Get Real, Entrepreneurs: There's No "Free" Money for Businesses
No one's going to hand you a fistful of dollars, but here's how to find a loan
Q: I'm a single mother of four, and after 20 years in business (I clean houses, but have no employees), I'd like to expand. I need help with finances, and am trying to find a grant. Where can I apply?
M.G.S., Glenwood, Iowa
A: The "free" money myth is just that a myth. Unless you are starting a nonprofit entity or have a rich, doting uncle, you'll have to find
investors or lenders and repay them with interest. The good news is that you
may qualify for a low-interest loan or be able to arrange alternative forms of
financing. You may qualify for a micro-loan. Micro-loan programs generally offer $25,000 or less to small, undercapitalized businesses. Repayment terms range from three months to three years. Call your city's economic development department for information. "A number of local governments are forming micro-loan centers, where the banking interests in the community put money into a trust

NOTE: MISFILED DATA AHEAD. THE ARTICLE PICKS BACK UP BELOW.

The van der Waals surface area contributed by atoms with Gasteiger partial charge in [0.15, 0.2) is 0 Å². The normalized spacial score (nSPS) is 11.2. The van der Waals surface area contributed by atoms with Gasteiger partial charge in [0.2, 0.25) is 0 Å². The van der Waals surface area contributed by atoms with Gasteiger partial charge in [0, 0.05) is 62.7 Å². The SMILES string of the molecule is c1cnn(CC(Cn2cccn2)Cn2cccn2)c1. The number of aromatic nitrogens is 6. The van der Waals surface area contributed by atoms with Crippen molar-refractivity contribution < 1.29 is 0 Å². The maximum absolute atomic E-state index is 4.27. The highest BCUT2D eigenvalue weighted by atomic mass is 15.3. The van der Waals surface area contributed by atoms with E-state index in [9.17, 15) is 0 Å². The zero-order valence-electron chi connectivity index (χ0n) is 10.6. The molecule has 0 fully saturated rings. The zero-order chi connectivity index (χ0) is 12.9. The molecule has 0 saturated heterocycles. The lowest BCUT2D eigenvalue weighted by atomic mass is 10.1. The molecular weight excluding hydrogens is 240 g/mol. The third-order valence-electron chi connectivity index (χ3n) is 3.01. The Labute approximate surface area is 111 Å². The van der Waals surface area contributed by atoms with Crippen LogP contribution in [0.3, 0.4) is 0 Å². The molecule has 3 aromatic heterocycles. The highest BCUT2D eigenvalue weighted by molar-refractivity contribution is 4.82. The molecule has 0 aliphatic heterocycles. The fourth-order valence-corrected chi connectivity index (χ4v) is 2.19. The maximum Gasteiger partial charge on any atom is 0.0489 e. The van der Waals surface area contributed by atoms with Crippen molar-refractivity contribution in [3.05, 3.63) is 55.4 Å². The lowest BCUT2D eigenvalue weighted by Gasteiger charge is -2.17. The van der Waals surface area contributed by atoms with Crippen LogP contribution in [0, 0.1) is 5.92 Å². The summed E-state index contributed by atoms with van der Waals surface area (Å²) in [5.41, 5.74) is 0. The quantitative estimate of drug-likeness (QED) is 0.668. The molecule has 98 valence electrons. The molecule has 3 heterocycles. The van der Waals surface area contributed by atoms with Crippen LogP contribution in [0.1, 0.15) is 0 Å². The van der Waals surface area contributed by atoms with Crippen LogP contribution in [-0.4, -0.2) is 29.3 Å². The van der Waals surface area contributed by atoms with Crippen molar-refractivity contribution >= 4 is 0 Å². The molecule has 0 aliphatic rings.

fund...aimed at helping very small businesses grow," says Ron Wohl,
director of state and local government relations for the American Association of Home-Based Businesses.
Alternatively, ask your bank about the U.S. Small Business Administration's 7(a) Loan Guaranty Program, designed for small businesses that lack collateral to get a conventional bank loan. The SBA guarantees most of the loan, which cuts the risk for the bank. "We guaranteed 43,600 loans through conventional lenders in fiscal year 1999, and all were made based on cash-flow analysis," says SBA spokesman Mike Stamler (www.sba.gov or 800 U-ASK-SBA).
Service businesses that are short on assets can sometimes smooth out their cash flow by factoring their accounts receivable. Factors purchase a company's outstanding invoices and typically charge between 4% and 9% to collect the receivables.
Factors are invaluable to some businesses, but impractical for those
operating on a slim margin because the fees can eat up profits.
Other possibilities: Take out a home-equity loan or use credit cards to
purchase new equipment and inventory. But be cautious if you do. If you can't make your home-equity loan payments, you could lose your house. Credit-card rates may jump sharply over time, or the companies may impose onerous terms on unpaid monthly
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